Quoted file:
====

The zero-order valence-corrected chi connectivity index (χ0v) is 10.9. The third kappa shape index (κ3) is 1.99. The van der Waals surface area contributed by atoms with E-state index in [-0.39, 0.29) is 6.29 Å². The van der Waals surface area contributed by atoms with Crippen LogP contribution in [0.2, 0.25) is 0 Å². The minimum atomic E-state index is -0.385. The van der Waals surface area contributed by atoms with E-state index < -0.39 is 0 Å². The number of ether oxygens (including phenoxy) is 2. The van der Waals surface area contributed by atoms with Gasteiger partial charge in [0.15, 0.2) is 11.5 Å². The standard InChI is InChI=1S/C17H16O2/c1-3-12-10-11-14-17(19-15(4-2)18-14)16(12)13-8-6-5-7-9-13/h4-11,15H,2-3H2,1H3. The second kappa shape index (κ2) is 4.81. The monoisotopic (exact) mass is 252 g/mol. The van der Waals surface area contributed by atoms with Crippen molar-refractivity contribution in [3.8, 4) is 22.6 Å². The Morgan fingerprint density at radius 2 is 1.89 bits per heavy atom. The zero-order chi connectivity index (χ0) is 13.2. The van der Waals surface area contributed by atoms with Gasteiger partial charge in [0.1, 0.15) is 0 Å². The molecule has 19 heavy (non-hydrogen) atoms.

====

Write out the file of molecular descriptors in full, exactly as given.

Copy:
The zero-order valence-corrected chi connectivity index (χ0v) is 10.9. The third kappa shape index (κ3) is 1.99. The van der Waals surface area contributed by atoms with E-state index in [-0.39, 0.29) is 6.29 Å². The van der Waals surface area contributed by atoms with Crippen LogP contribution in [0.2, 0.25) is 0 Å². The minimum atomic E-state index is -0.385. The van der Waals surface area contributed by atoms with E-state index < -0.39 is 0 Å². The number of ether oxygens (including phenoxy) is 2. The van der Waals surface area contributed by atoms with Gasteiger partial charge in [0.15, 0.2) is 11.5 Å². The standard InChI is InChI=1S/C17H16O2/c1-3-12-10-11-14-17(19-15(4-2)18-14)16(12)13-8-6-5-7-9-13/h4-11,15H,2-3H2,1H3. The second kappa shape index (κ2) is 4.81. The monoisotopic (exact) mass is 252 g/mol. The van der Waals surface area contributed by atoms with Crippen molar-refractivity contribution in [3.8, 4) is 22.6 Å². The Morgan fingerprint density at radius 2 is 1.89 bits per heavy atom. The zero-order chi connectivity index (χ0) is 13.2. The van der Waals surface area contributed by atoms with Gasteiger partial charge in [0.1, 0.15) is 0 Å². The molecule has 19 heavy (non-hydrogen) atoms.